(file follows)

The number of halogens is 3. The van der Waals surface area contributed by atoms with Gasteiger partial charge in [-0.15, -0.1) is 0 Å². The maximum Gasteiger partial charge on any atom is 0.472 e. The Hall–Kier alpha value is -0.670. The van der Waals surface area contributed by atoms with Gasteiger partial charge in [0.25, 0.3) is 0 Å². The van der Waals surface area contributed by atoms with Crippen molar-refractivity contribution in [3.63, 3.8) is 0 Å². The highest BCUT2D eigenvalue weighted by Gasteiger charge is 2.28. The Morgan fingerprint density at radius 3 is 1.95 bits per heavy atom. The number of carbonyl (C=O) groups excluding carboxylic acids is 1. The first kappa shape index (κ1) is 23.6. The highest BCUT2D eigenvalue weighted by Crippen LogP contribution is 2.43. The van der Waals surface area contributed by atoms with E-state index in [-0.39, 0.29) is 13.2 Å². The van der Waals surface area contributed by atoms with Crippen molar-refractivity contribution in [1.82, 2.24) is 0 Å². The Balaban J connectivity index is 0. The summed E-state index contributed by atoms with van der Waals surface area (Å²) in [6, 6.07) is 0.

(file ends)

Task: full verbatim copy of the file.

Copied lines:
The number of halogens is 3. The van der Waals surface area contributed by atoms with Gasteiger partial charge in [-0.15, -0.1) is 0 Å². The maximum Gasteiger partial charge on any atom is 0.472 e. The Hall–Kier alpha value is -0.670. The van der Waals surface area contributed by atoms with Gasteiger partial charge in [0.25, 0.3) is 0 Å². The van der Waals surface area contributed by atoms with Crippen molar-refractivity contribution in [3.63, 3.8) is 0 Å². The highest BCUT2D eigenvalue weighted by Gasteiger charge is 2.28. The Morgan fingerprint density at radius 3 is 1.95 bits per heavy atom. The number of carbonyl (C=O) groups excluding carboxylic acids is 1. The first kappa shape index (κ1) is 23.6. The highest BCUT2D eigenvalue weighted by Crippen LogP contribution is 2.43. The van der Waals surface area contributed by atoms with E-state index in [-0.39, 0.29) is 13.2 Å². The van der Waals surface area contributed by atoms with Crippen molar-refractivity contribution in [1.82, 2.24) is 0 Å². The Balaban J connectivity index is 0. The summed E-state index contributed by atoms with van der Waals surface area (Å²) in [6, 6.07) is 0.